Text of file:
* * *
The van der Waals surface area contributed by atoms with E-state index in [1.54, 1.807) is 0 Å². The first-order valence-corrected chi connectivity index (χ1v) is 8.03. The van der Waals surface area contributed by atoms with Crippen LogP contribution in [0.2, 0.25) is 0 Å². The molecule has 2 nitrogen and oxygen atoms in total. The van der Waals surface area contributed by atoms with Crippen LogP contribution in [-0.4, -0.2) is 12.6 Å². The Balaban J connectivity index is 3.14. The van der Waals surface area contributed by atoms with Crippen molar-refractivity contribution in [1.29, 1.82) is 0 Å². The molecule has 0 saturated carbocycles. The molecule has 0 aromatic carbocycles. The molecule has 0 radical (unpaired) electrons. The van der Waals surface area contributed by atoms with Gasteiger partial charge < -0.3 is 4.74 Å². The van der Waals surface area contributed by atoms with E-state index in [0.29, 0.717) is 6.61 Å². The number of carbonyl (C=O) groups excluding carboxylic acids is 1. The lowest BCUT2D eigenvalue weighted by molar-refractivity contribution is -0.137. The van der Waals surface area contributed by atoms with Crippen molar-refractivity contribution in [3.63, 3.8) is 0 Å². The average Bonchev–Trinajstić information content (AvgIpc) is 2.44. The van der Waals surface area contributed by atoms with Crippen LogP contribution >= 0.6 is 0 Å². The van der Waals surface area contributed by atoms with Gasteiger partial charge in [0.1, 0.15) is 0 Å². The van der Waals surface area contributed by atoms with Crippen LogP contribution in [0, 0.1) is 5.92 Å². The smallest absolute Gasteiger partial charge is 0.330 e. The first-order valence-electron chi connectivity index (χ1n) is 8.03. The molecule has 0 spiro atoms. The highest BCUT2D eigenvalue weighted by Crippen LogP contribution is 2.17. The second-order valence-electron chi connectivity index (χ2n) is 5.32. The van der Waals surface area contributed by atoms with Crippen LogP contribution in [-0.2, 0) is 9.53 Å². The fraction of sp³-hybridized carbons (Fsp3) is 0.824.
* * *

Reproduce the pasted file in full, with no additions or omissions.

The van der Waals surface area contributed by atoms with E-state index in [1.54, 1.807) is 0 Å². The first-order valence-corrected chi connectivity index (χ1v) is 8.03. The van der Waals surface area contributed by atoms with Crippen LogP contribution in [0.2, 0.25) is 0 Å². The molecule has 2 nitrogen and oxygen atoms in total. The van der Waals surface area contributed by atoms with Crippen LogP contribution in [-0.4, -0.2) is 12.6 Å². The Balaban J connectivity index is 3.14. The van der Waals surface area contributed by atoms with Crippen molar-refractivity contribution in [1.29, 1.82) is 0 Å². The molecule has 0 saturated carbocycles. The molecule has 0 aromatic carbocycles. The molecule has 0 radical (unpaired) electrons. The van der Waals surface area contributed by atoms with Gasteiger partial charge < -0.3 is 4.74 Å². The van der Waals surface area contributed by atoms with E-state index in [0.29, 0.717) is 6.61 Å². The number of carbonyl (C=O) groups excluding carboxylic acids is 1. The lowest BCUT2D eigenvalue weighted by molar-refractivity contribution is -0.137. The van der Waals surface area contributed by atoms with Crippen molar-refractivity contribution in [3.63, 3.8) is 0 Å². The average Bonchev–Trinajstić information content (AvgIpc) is 2.44. The van der Waals surface area contributed by atoms with Crippen LogP contribution >= 0.6 is 0 Å². The van der Waals surface area contributed by atoms with Gasteiger partial charge in [0.1, 0.15) is 0 Å². The van der Waals surface area contributed by atoms with Crippen LogP contribution in [0, 0.1) is 5.92 Å². The smallest absolute Gasteiger partial charge is 0.330 e. The first-order valence-electron chi connectivity index (χ1n) is 8.03. The molecule has 0 spiro atoms. The highest BCUT2D eigenvalue weighted by Crippen LogP contribution is 2.17. The second-order valence-electron chi connectivity index (χ2n) is 5.32. The van der Waals surface area contributed by atoms with Crippen LogP contribution in [-0.2, 0) is 9.53 Å². The fraction of sp³-hybridized carbons (Fsp3) is 0.824.